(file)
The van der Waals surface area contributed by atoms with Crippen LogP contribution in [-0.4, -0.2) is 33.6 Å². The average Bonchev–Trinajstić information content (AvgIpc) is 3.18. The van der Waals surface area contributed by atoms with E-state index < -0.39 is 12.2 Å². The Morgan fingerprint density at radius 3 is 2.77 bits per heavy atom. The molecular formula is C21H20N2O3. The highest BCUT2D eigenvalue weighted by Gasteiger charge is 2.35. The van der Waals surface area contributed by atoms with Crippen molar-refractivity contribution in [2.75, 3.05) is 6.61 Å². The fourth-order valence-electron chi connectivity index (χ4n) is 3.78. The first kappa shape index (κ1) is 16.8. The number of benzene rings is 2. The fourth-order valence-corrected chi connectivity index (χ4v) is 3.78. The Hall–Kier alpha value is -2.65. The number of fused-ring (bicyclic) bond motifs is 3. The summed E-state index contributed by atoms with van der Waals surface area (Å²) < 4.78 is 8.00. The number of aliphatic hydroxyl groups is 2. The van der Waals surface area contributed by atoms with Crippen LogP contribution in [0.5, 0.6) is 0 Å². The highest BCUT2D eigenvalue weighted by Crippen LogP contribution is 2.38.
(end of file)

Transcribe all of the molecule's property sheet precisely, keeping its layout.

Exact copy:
The van der Waals surface area contributed by atoms with Crippen LogP contribution in [-0.4, -0.2) is 33.6 Å². The average Bonchev–Trinajstić information content (AvgIpc) is 3.18. The van der Waals surface area contributed by atoms with E-state index < -0.39 is 12.2 Å². The Morgan fingerprint density at radius 3 is 2.77 bits per heavy atom. The molecular formula is C21H20N2O3. The highest BCUT2D eigenvalue weighted by Gasteiger charge is 2.35. The van der Waals surface area contributed by atoms with Crippen molar-refractivity contribution in [2.75, 3.05) is 6.61 Å². The fourth-order valence-electron chi connectivity index (χ4n) is 3.78. The first kappa shape index (κ1) is 16.8. The number of benzene rings is 2. The fourth-order valence-corrected chi connectivity index (χ4v) is 3.78. The Hall–Kier alpha value is -2.65. The number of fused-ring (bicyclic) bond motifs is 3. The summed E-state index contributed by atoms with van der Waals surface area (Å²) < 4.78 is 8.00. The number of aliphatic hydroxyl groups is 2. The van der Waals surface area contributed by atoms with Crippen LogP contribution in [0.5, 0.6) is 0 Å². The highest BCUT2D eigenvalue weighted by Crippen LogP contribution is 2.38.